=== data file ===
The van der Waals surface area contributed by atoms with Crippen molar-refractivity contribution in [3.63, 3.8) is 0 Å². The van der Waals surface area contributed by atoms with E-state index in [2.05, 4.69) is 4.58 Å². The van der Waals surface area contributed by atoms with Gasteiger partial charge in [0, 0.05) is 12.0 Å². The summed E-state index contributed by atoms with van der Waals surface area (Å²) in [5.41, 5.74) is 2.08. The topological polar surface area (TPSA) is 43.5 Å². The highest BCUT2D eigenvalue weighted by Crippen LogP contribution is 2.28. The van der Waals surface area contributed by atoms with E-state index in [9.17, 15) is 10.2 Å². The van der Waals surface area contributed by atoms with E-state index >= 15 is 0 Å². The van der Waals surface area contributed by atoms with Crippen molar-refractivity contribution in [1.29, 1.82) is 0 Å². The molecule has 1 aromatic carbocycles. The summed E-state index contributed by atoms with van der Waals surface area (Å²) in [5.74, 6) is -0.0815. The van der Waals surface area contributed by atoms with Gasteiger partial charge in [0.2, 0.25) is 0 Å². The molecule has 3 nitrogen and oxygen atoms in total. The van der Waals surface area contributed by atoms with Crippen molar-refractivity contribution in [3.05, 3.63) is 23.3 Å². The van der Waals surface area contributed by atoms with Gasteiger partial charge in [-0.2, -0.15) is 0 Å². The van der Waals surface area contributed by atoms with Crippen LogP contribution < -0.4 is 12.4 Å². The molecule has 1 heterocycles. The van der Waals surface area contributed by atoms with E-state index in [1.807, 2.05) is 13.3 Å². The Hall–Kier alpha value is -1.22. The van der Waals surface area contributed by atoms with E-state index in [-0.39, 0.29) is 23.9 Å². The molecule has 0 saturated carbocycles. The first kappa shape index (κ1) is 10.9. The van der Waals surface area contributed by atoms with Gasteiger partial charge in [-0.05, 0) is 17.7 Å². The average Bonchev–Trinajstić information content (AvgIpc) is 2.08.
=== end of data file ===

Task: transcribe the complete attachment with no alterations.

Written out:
The van der Waals surface area contributed by atoms with Crippen molar-refractivity contribution in [3.63, 3.8) is 0 Å². The van der Waals surface area contributed by atoms with E-state index in [2.05, 4.69) is 4.58 Å². The van der Waals surface area contributed by atoms with Gasteiger partial charge in [0, 0.05) is 12.0 Å². The summed E-state index contributed by atoms with van der Waals surface area (Å²) in [5.41, 5.74) is 2.08. The topological polar surface area (TPSA) is 43.5 Å². The highest BCUT2D eigenvalue weighted by Crippen LogP contribution is 2.28. The van der Waals surface area contributed by atoms with E-state index in [9.17, 15) is 10.2 Å². The van der Waals surface area contributed by atoms with E-state index >= 15 is 0 Å². The van der Waals surface area contributed by atoms with Crippen molar-refractivity contribution in [1.29, 1.82) is 0 Å². The molecule has 1 aromatic carbocycles. The summed E-state index contributed by atoms with van der Waals surface area (Å²) in [5.74, 6) is -0.0815. The van der Waals surface area contributed by atoms with Gasteiger partial charge in [0.2, 0.25) is 0 Å². The molecule has 3 nitrogen and oxygen atoms in total. The van der Waals surface area contributed by atoms with Crippen molar-refractivity contribution in [3.05, 3.63) is 23.3 Å². The van der Waals surface area contributed by atoms with Gasteiger partial charge in [-0.2, -0.15) is 0 Å². The van der Waals surface area contributed by atoms with Crippen LogP contribution < -0.4 is 12.4 Å². The molecule has 1 heterocycles. The van der Waals surface area contributed by atoms with E-state index in [1.807, 2.05) is 13.3 Å². The Hall–Kier alpha value is -1.22. The van der Waals surface area contributed by atoms with E-state index in [-0.39, 0.29) is 23.9 Å². The molecule has 0 saturated carbocycles. The first kappa shape index (κ1) is 10.9. The van der Waals surface area contributed by atoms with Gasteiger partial charge in [-0.05, 0) is 17.7 Å². The average Bonchev–Trinajstić information content (AvgIpc) is 2.08.